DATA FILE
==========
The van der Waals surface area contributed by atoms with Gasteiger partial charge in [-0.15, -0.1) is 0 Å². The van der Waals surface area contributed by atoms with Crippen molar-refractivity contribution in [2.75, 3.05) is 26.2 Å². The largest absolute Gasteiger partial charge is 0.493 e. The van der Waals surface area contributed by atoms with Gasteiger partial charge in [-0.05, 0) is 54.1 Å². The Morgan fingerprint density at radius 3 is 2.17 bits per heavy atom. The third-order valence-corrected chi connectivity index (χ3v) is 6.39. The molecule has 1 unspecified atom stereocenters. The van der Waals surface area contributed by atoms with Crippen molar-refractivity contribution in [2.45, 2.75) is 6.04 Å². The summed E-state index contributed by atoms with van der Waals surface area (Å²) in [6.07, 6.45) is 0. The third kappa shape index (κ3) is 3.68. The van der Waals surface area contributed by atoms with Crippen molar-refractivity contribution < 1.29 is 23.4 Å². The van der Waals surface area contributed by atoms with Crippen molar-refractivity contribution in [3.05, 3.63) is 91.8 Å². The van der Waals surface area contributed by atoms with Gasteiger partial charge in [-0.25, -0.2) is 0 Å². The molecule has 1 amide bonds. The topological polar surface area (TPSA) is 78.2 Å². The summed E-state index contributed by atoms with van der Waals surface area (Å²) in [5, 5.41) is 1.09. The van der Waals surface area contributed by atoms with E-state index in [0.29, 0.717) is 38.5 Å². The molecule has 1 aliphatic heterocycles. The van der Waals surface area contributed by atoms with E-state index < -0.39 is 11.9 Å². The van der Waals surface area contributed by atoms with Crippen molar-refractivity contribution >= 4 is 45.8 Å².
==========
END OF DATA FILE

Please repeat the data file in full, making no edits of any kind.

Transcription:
The van der Waals surface area contributed by atoms with Gasteiger partial charge in [-0.15, -0.1) is 0 Å². The van der Waals surface area contributed by atoms with Crippen molar-refractivity contribution in [2.75, 3.05) is 26.2 Å². The largest absolute Gasteiger partial charge is 0.493 e. The van der Waals surface area contributed by atoms with Gasteiger partial charge in [-0.05, 0) is 54.1 Å². The Morgan fingerprint density at radius 3 is 2.17 bits per heavy atom. The third-order valence-corrected chi connectivity index (χ3v) is 6.39. The molecule has 1 unspecified atom stereocenters. The van der Waals surface area contributed by atoms with Crippen molar-refractivity contribution in [2.45, 2.75) is 6.04 Å². The summed E-state index contributed by atoms with van der Waals surface area (Å²) in [6.07, 6.45) is 0. The third kappa shape index (κ3) is 3.68. The van der Waals surface area contributed by atoms with Crippen molar-refractivity contribution < 1.29 is 23.4 Å². The van der Waals surface area contributed by atoms with Crippen molar-refractivity contribution in [3.05, 3.63) is 91.8 Å². The van der Waals surface area contributed by atoms with Gasteiger partial charge in [-0.25, -0.2) is 0 Å². The molecule has 1 amide bonds. The topological polar surface area (TPSA) is 78.2 Å². The summed E-state index contributed by atoms with van der Waals surface area (Å²) in [5, 5.41) is 1.09. The van der Waals surface area contributed by atoms with E-state index in [0.29, 0.717) is 38.5 Å². The molecule has 1 aliphatic heterocycles. The van der Waals surface area contributed by atoms with E-state index < -0.39 is 11.9 Å². The van der Waals surface area contributed by atoms with Crippen molar-refractivity contribution >= 4 is 45.8 Å².